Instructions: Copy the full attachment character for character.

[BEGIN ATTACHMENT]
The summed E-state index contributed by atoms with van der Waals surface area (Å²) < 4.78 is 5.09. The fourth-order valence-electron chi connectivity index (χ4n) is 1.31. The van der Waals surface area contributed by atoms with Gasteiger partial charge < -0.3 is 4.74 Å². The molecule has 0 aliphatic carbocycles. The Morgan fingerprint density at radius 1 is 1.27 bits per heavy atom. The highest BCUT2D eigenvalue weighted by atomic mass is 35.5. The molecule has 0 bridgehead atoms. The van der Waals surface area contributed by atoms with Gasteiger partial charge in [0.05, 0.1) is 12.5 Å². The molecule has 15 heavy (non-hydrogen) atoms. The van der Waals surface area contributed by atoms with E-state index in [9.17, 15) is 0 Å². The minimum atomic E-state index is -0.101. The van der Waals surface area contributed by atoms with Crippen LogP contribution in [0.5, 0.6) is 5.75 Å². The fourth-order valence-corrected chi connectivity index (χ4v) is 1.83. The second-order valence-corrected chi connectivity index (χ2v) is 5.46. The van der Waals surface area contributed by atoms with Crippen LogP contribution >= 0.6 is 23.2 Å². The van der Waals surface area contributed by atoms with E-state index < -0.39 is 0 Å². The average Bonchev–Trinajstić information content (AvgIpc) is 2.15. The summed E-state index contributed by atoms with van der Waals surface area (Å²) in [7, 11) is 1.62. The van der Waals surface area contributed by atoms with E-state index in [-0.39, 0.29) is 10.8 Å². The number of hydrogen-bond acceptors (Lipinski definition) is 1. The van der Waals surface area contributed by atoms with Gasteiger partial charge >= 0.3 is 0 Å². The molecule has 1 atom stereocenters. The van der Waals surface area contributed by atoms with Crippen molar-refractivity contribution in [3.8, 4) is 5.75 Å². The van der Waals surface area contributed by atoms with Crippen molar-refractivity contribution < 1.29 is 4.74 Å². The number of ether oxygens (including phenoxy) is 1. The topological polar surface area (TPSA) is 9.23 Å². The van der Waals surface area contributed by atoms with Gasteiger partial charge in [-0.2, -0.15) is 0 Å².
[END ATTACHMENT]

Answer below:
The summed E-state index contributed by atoms with van der Waals surface area (Å²) < 4.78 is 5.09. The fourth-order valence-electron chi connectivity index (χ4n) is 1.31. The van der Waals surface area contributed by atoms with Gasteiger partial charge < -0.3 is 4.74 Å². The molecule has 0 aliphatic carbocycles. The Morgan fingerprint density at radius 1 is 1.27 bits per heavy atom. The highest BCUT2D eigenvalue weighted by atomic mass is 35.5. The molecule has 0 bridgehead atoms. The van der Waals surface area contributed by atoms with Gasteiger partial charge in [0.05, 0.1) is 12.5 Å². The molecule has 15 heavy (non-hydrogen) atoms. The van der Waals surface area contributed by atoms with E-state index in [9.17, 15) is 0 Å². The minimum atomic E-state index is -0.101. The van der Waals surface area contributed by atoms with Crippen LogP contribution in [0.5, 0.6) is 5.75 Å². The fourth-order valence-corrected chi connectivity index (χ4v) is 1.83. The second-order valence-corrected chi connectivity index (χ2v) is 5.46. The van der Waals surface area contributed by atoms with Crippen LogP contribution >= 0.6 is 23.2 Å². The van der Waals surface area contributed by atoms with E-state index < -0.39 is 0 Å². The average Bonchev–Trinajstić information content (AvgIpc) is 2.15. The summed E-state index contributed by atoms with van der Waals surface area (Å²) in [7, 11) is 1.62. The van der Waals surface area contributed by atoms with E-state index in [-0.39, 0.29) is 10.8 Å². The number of hydrogen-bond acceptors (Lipinski definition) is 1. The van der Waals surface area contributed by atoms with Gasteiger partial charge >= 0.3 is 0 Å². The molecule has 1 atom stereocenters. The van der Waals surface area contributed by atoms with Crippen molar-refractivity contribution in [3.8, 4) is 5.75 Å². The van der Waals surface area contributed by atoms with Crippen molar-refractivity contribution < 1.29 is 4.74 Å². The number of ether oxygens (including phenoxy) is 1. The topological polar surface area (TPSA) is 9.23 Å². The van der Waals surface area contributed by atoms with Gasteiger partial charge in [-0.2, -0.15) is 0 Å².